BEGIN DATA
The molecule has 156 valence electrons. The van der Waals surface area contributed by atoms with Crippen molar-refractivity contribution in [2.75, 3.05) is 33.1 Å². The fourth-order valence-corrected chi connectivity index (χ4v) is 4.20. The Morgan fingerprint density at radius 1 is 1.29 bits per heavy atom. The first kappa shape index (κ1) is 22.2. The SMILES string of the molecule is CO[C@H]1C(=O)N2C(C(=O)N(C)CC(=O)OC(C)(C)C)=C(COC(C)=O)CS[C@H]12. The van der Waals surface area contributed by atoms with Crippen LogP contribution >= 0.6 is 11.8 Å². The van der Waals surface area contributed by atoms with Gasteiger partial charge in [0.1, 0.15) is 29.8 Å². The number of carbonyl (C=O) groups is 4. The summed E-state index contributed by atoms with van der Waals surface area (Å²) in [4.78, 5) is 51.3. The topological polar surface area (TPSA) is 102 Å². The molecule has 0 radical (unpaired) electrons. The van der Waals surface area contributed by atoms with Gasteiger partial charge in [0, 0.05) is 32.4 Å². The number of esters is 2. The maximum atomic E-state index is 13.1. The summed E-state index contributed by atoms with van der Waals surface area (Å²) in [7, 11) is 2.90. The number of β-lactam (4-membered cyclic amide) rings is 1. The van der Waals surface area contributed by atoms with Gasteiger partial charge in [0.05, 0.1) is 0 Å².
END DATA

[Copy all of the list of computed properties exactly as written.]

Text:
The molecule has 156 valence electrons. The van der Waals surface area contributed by atoms with Crippen molar-refractivity contribution in [2.75, 3.05) is 33.1 Å². The fourth-order valence-corrected chi connectivity index (χ4v) is 4.20. The Morgan fingerprint density at radius 1 is 1.29 bits per heavy atom. The first kappa shape index (κ1) is 22.2. The SMILES string of the molecule is CO[C@H]1C(=O)N2C(C(=O)N(C)CC(=O)OC(C)(C)C)=C(COC(C)=O)CS[C@H]12. The van der Waals surface area contributed by atoms with Crippen LogP contribution >= 0.6 is 11.8 Å². The van der Waals surface area contributed by atoms with Gasteiger partial charge in [0.1, 0.15) is 29.8 Å². The number of carbonyl (C=O) groups is 4. The summed E-state index contributed by atoms with van der Waals surface area (Å²) in [4.78, 5) is 51.3. The topological polar surface area (TPSA) is 102 Å². The molecule has 0 radical (unpaired) electrons. The van der Waals surface area contributed by atoms with Gasteiger partial charge in [0, 0.05) is 32.4 Å². The number of esters is 2. The maximum atomic E-state index is 13.1. The summed E-state index contributed by atoms with van der Waals surface area (Å²) in [7, 11) is 2.90. The number of β-lactam (4-membered cyclic amide) rings is 1. The van der Waals surface area contributed by atoms with Gasteiger partial charge in [0.05, 0.1) is 0 Å².